Relaxing with military precision

Photo: Getty Images
Photo: Getty Images
I am ridiculously excited. By the time you read this paper, I'm going to be on a plane, planning to hit the beach, having given three-quarters of my life savings to the airport parking people and perhaps settling in to that trickiest of decisions - stewed tea or filter coffee?
Liz Breslin
Liz Breslin

Barbecue cassava chips or a cookie? It's just as well we're all having a holiday (our first out of the country together for six years!) because everyone needs a holiday in order to recover from my preparations for having said holiday. I am terrible at anticipation, especially the anticipation of relaxing.

There have been lists. There has been shopping. More shopping. Printing all paperwork in duplicate.Creating folders within folders on my phone. Getting a waterproof case for said phone. Removing Facebook from said phone, because who's going to have the time? Packing and repacking my hand luggage since about, ooh, August 15, when I located the perfect carry-on at Wanaka Wastebusters, giving me more than enough time to find an adequate handle for said bag. Reading Beauty is a Wound and watching Eat Pray Love for diverse cultural contexts. Scrolling through thousands of photos from hundreds of Bali properties on Airbnb, and searching street by street on the sort of booking engines that tell you, helpfully, that seven other people are looking RIGHT NOW at resorts nearby. Don't miss out. Book NOW! Booking now. Cancelling. Booking again. Telling the family. Reading their faces. Cancelling. Honestly. It's a wonder any of them are even talking to me, with my workaholic, perfectionist, over-mothering tendencies oozing from every pore along with the absolute determination to have a wonderful, relaxing, unplanned time. Hah.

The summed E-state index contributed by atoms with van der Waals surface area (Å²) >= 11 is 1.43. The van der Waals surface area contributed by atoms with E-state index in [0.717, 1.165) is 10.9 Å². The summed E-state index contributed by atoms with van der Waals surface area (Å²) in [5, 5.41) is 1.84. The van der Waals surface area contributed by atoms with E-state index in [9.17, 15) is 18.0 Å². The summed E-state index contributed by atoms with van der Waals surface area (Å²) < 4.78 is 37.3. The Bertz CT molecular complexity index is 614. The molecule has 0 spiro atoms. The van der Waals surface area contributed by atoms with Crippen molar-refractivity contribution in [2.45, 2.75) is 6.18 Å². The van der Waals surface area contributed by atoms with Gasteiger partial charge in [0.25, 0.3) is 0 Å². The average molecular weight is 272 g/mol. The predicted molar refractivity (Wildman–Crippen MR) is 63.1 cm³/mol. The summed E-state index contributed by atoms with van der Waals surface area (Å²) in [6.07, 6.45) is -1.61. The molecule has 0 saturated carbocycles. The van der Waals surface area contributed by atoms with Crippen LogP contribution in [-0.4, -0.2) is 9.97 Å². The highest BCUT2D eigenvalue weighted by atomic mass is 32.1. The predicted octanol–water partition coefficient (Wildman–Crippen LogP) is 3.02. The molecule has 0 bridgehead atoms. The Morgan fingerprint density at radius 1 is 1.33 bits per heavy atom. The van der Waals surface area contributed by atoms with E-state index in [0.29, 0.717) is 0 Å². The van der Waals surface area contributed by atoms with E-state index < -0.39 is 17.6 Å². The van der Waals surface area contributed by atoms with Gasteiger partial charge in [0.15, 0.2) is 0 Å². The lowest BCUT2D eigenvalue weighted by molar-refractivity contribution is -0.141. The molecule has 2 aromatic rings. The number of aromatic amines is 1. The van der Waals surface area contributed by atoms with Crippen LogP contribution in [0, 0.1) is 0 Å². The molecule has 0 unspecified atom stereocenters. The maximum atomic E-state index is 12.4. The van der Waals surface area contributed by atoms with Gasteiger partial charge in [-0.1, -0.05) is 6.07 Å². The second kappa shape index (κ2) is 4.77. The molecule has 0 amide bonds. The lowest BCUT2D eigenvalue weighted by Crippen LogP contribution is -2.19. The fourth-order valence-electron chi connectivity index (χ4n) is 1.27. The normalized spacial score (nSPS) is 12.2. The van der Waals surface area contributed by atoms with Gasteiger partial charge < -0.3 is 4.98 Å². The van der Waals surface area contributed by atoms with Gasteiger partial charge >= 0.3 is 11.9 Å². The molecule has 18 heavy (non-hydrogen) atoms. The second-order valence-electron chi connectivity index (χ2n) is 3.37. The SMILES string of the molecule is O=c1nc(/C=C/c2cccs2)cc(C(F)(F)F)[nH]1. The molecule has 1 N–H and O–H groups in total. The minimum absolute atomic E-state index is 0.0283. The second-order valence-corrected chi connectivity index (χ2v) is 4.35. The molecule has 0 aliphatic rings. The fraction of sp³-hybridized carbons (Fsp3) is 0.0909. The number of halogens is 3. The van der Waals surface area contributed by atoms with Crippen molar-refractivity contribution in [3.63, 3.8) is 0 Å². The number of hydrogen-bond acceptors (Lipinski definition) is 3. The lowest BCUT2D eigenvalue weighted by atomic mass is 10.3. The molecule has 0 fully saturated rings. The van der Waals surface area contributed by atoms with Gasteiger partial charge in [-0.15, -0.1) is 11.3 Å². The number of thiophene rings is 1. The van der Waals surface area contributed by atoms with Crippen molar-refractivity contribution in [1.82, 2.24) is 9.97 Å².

I've always been that way. "Liz," says Luca Spaghetti. "You work too hard. You get burned out ... you don't know pleasure. You have to be told you've earned it." And I'm a little bit shocked to hear him calling me out in this way, but then I realise I've fallen asleep in front of Eat Pray Love and he's talking to the Liz on screen and I'm laughing at myself and so I nearly miss the bit about la dolce fa niente - the sweetness of doing nothing. Not that I would listen to it anyway, for I have a shield of hard-crafted resistance to well-meaning, catchy-meme-ing populist self-improvement movements. It serves me well.

I'm getting more and more open to the idea of actual relaxing, though, as the distance grows between me and my to-do lists. The laptop, left behind. I might read a book, or two, or eight, from the Kindle list I primed with military precision. I'm having grand thoughts of lying in late, though I know I'm going to be Christmas-morning-itching to get up early every day to find coffee and surf and sand between my toes.

In 2013, researchers in the United Kingdom found that the average person takes four days, eight hours and 24 minutes to properly unwind on their holidays, which is frighteningly specific, and I'm tempted to set myself a reminder for 2.24am on Wednesday (local time) to check just how average I am in this respect. But I have questions. Is it four days, eight hours and 24 minutes after you leave home? Or after you land? Or after you check in to wherever you've BOOK NOW-ed? How do we skew this data to make it relevant to Kiwis? See, this relaxing business is totally fraught. I have a growing suspicion that I could be deemed one of the 18% of people who never really relax on holiday at all. But I'm determined to crack it. I'm scheduling it in. Total relaxation. It's totally the plan.

 

Comments

Ah, the Latin. None of the Protestant work ethic or you're unworthy, with the Latin. You need to be in the Old World, the world of Caritas, of Fata Morgana.

'Scuse, but Luca, he sleeps with the fishes.

 

 

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